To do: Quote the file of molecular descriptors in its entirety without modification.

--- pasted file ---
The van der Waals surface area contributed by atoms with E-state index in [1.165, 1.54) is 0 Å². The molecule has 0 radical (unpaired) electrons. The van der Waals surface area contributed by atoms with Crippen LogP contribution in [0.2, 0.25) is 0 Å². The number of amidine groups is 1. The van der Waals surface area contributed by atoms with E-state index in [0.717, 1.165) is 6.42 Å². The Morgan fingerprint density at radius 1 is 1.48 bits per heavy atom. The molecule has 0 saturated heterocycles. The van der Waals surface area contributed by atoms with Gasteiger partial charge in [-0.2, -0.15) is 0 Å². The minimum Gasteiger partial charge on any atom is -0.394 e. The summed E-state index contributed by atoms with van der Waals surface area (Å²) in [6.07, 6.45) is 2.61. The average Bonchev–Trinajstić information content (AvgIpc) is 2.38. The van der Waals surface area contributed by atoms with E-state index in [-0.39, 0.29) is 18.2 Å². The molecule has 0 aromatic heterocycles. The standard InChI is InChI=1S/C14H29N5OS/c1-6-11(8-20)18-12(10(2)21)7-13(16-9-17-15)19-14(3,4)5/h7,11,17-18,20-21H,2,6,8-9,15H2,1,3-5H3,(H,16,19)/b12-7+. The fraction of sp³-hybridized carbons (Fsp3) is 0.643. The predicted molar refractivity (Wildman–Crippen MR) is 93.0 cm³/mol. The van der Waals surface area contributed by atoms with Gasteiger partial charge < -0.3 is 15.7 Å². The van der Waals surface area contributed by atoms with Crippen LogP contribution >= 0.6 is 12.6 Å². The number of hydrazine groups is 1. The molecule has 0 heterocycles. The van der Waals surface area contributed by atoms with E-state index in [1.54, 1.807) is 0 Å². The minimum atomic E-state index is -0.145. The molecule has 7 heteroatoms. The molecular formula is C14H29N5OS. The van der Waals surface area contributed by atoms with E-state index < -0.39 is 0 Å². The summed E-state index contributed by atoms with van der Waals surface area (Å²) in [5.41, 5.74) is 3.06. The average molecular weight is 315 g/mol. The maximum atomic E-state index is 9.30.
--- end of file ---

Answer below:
The van der Waals surface area contributed by atoms with E-state index in [1.165, 1.54) is 0 Å². The molecule has 0 radical (unpaired) electrons. The van der Waals surface area contributed by atoms with Crippen LogP contribution in [0.2, 0.25) is 0 Å². The number of amidine groups is 1. The van der Waals surface area contributed by atoms with E-state index in [0.717, 1.165) is 6.42 Å². The Morgan fingerprint density at radius 1 is 1.48 bits per heavy atom. The molecule has 0 saturated heterocycles. The van der Waals surface area contributed by atoms with Gasteiger partial charge in [-0.2, -0.15) is 0 Å². The minimum Gasteiger partial charge on any atom is -0.394 e. The summed E-state index contributed by atoms with van der Waals surface area (Å²) in [6.07, 6.45) is 2.61. The average Bonchev–Trinajstić information content (AvgIpc) is 2.38. The van der Waals surface area contributed by atoms with E-state index in [-0.39, 0.29) is 18.2 Å². The molecule has 0 aromatic heterocycles. The standard InChI is InChI=1S/C14H29N5OS/c1-6-11(8-20)18-12(10(2)21)7-13(16-9-17-15)19-14(3,4)5/h7,11,17-18,20-21H,2,6,8-9,15H2,1,3-5H3,(H,16,19)/b12-7+. The fraction of sp³-hybridized carbons (Fsp3) is 0.643. The predicted molar refractivity (Wildman–Crippen MR) is 93.0 cm³/mol. The van der Waals surface area contributed by atoms with Gasteiger partial charge < -0.3 is 15.7 Å². The van der Waals surface area contributed by atoms with Crippen LogP contribution >= 0.6 is 12.6 Å². The number of hydrazine groups is 1. The molecule has 0 heterocycles. The van der Waals surface area contributed by atoms with E-state index in [1.54, 1.807) is 0 Å². The minimum atomic E-state index is -0.145. The molecule has 7 heteroatoms. The molecular formula is C14H29N5OS. The van der Waals surface area contributed by atoms with E-state index < -0.39 is 0 Å². The summed E-state index contributed by atoms with van der Waals surface area (Å²) in [5.41, 5.74) is 3.06. The average molecular weight is 315 g/mol. The maximum atomic E-state index is 9.30.